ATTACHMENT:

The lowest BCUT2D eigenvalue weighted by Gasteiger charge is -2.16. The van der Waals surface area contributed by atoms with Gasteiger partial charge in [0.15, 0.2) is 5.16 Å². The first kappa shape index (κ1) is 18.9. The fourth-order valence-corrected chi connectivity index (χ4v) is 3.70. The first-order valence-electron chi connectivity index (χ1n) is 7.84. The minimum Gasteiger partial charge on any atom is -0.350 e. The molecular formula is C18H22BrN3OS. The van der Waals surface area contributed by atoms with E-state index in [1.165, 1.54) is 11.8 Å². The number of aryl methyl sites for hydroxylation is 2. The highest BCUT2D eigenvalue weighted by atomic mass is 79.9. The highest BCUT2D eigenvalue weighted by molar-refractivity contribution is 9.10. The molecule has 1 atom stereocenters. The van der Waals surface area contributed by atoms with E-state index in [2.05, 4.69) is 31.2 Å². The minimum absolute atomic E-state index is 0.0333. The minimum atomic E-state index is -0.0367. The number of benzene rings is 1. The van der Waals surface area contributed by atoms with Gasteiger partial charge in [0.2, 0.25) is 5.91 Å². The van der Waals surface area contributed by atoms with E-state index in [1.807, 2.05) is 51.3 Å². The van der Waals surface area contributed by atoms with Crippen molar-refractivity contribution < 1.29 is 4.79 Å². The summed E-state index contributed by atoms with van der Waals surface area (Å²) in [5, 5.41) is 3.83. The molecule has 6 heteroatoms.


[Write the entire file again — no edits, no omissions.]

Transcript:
The lowest BCUT2D eigenvalue weighted by Gasteiger charge is -2.16. The van der Waals surface area contributed by atoms with Gasteiger partial charge in [0.15, 0.2) is 5.16 Å². The first kappa shape index (κ1) is 18.9. The fourth-order valence-corrected chi connectivity index (χ4v) is 3.70. The first-order valence-electron chi connectivity index (χ1n) is 7.84. The minimum Gasteiger partial charge on any atom is -0.350 e. The molecular formula is C18H22BrN3OS. The van der Waals surface area contributed by atoms with E-state index in [1.165, 1.54) is 11.8 Å². The number of aryl methyl sites for hydroxylation is 2. The highest BCUT2D eigenvalue weighted by atomic mass is 79.9. The highest BCUT2D eigenvalue weighted by molar-refractivity contribution is 9.10. The molecule has 1 atom stereocenters. The van der Waals surface area contributed by atoms with E-state index in [2.05, 4.69) is 31.2 Å². The minimum absolute atomic E-state index is 0.0333. The minimum atomic E-state index is -0.0367. The number of benzene rings is 1. The van der Waals surface area contributed by atoms with Gasteiger partial charge in [0.2, 0.25) is 5.91 Å². The van der Waals surface area contributed by atoms with E-state index in [1.807, 2.05) is 51.3 Å². The van der Waals surface area contributed by atoms with Crippen molar-refractivity contribution < 1.29 is 4.79 Å². The summed E-state index contributed by atoms with van der Waals surface area (Å²) in [5, 5.41) is 3.83. The molecule has 6 heteroatoms.